Key trends in Fintech to shape up the future
New solutions in banking and how data is enabling new practices
In March we’ve hosted another FinTech roundtable (see summary of first FinTech roundtable here). This time, over dinner and in Stockholm. Both AWS and Stripe sponsored the event. See below some of the topics covered and insights gathered:
1. How to use data in financial services
2. Regulations & compliance and how RegTech opportunities will arise
3. Shifting value chains in banking thanks to OpenBanking + PSD2 and the big question is where most of the value will be captured in the future + what will the role of incumbent institutions become
4. Landmark FinTech events and developments from the previous 10 years and what excites people the most looking forward 5 years (Neobanks and Netflix-like financial services mentioned, InsurTech, Data opportunities in price+product, BigTech, just to mention a few).
Landmark FinTech events/developments from the past 10–15 years:
- The iPhone (2007) and the App Store (2008). First Payment Apps emerged and gradually we got mobile banking.
- Satoshi Nakamoto’s 2009 whitepaper “Bitcoin: A Peer-to-Peer Electronic Cash System”. In other words, Blockchain and digital currencies/assets.
- Apple Pay launched in 2014 and Google Pay (originally named Android Pay) launched in 2015.
- GDPR — regulation on data protection and privacy in the EU. PSD2 and Open Banking forcing the banks to open up their precious data, which could mean big changes for the way we use money. Increasing regulation in general + compliance requirements for financial institutions.
- The explosion of FinTech Unicorns. Last time we checked, about 60 globally. Stripe with €35b valuation on top. Increasingly also B2B FinTech Unicorns, not just consumer-facing payments and lendings B2C companies.
What excites people (and what could be potential landmark events) when looking forward 5 years, in terms of A) how businesses handle their finances and B) how private individuals and families handle their finances:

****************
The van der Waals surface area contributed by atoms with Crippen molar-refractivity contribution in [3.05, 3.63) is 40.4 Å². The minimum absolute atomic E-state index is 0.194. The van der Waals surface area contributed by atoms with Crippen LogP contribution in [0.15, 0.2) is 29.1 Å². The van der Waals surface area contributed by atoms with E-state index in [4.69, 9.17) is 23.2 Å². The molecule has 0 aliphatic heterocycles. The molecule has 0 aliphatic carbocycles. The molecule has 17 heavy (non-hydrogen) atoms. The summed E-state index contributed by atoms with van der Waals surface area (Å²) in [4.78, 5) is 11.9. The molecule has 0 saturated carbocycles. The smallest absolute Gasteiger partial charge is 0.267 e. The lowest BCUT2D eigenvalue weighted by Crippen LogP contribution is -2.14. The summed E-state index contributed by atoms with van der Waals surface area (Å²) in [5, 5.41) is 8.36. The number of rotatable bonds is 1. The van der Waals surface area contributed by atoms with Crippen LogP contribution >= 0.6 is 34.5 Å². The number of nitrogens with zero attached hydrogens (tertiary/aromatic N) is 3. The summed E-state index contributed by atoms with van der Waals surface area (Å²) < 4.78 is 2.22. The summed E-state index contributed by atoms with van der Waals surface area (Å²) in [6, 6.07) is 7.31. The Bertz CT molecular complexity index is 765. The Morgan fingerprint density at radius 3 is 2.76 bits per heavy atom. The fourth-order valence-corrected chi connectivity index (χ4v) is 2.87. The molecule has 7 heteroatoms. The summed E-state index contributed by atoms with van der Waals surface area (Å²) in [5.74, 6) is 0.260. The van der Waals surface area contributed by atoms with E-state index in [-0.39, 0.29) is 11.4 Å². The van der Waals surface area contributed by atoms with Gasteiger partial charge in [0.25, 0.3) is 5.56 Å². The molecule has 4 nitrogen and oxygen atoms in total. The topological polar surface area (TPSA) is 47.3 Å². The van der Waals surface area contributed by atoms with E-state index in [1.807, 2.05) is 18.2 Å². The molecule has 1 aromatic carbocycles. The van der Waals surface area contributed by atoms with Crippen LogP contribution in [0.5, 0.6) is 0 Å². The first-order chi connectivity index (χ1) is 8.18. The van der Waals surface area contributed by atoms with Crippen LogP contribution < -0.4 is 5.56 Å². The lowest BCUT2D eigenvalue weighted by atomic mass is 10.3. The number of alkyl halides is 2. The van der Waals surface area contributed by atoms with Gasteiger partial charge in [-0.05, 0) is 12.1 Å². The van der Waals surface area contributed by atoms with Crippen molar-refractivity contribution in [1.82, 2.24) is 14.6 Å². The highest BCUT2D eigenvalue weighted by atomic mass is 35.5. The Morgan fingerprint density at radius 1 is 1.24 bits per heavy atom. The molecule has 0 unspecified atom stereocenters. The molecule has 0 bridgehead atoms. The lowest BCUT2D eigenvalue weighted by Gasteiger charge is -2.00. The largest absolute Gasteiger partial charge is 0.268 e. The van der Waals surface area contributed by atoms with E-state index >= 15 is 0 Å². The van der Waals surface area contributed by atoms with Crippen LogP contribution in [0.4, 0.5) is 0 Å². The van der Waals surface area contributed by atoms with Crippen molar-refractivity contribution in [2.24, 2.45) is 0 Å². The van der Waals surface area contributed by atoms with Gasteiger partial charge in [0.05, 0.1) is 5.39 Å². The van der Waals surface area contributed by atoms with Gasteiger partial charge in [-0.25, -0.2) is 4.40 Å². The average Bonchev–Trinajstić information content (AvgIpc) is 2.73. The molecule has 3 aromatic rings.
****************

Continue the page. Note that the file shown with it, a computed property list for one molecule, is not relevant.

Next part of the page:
- Neobanks exciting, but a very broad topic in general. Gimi and P.C.F. (both Swedish neobanks) were present. Also, Deutsche Bank and Danske were present at the roundtable. How to navigate as an incumbent bank in this landscape and stay competitive and relevant also in the future?
- Netflix-like “on-demand” financial services (mainly on the private consumer side). Also, WealthTech was mentioned in this context (in the style of Wealthfront and Betterment).
- Alternative lending in the digital space, not just for private consumers, but also for businesses and SMEs in particular. Stripe is launching an SME loan facility, which is based on payment forecasts (via Stripe) and can also adjust to seasonal variation. UK based startup Uncapped is also doing revenue-based financing with flexible payback to SMEs.
- Data Explosion thanks to sensors everywhere and social media. Data is fuelling machine learning and thanks to GPUs, we can do ML on a massive scale.
- InsurTech and possibilities for disruption in pricing and product innovation, but still also on the distribution side.
- BigTech enters the scene big time: Google to offer checking accounts. Apple Pay and Apple Card. Amazon merchant loans. Facebook Libra and WhatsApp Payments. Uber Money. What will this mean for the future of financial services and especially for the FinTech startup ecosystem?
- “The Data Explosion” and how this is transforming all businesses on the planet.
- Highly relevant for Financial Services, be they banks or insurers, or new FinTech startups.
- The idea is that the ones who can collect, aggregate, process, and analyze data can make superior predictions and recommendations compared to competitors and thus deliver superior customer experiences. Banks and Insurers of the future are building 360-degree views of their customers.
- Pricing of risk is a clear domain where data will have an impact.
- As consumers become more data-aware and discerning in what data they share, with who, how and for what purpose — trust will emerge as the key differentiator between providers. How do you build this trust between banks/insurers/fintechs and customers?
Shifting value chains in banking, i.e. value chains moving from being vertical to horizontal”
- Key enablers being OpenBanking and PSD2, forcing financial institutions to open up their systems and data through APIs.
- And new infrastructure technology companies, such as Tink, Plaid, and Trulayer, essentially “taking care of the plumbing” and also increasingly providing data aggregation and analytics.
- What kind of pressure do you think this will put on the incumbents in the industry? And what kind of opportunities (or risks) do you think there will emerge?
- Where will most of the value be captured? On top of the data stack (where analytics and predictions/recommendations are made)? Is volume the only way to create value on the “bottom” i.e. in the infrastructure layer?
InsurTech topics of interest (not all were covered in the roundtable though):
- Instant underwriting and coverage: Emerging providers are using technology to enable customers to obtain insurance for any product instantly.
- Pay-as-you-go auto insurance (btw auto is still one of the largest LoB:s in P&C insurance, typically representing about 50% of GWP in any Northern European Insurer).
- Automating manual processes, mainly thinking about the insurance claims process.
- Blockchain-based risk management systems: Example Maersk with blockchain-based marine insurance platform to connect commercial vessels that will use smart contracts to manage risk and establish an immutable audit trail.
That’s all folks, till next month’s edition 👋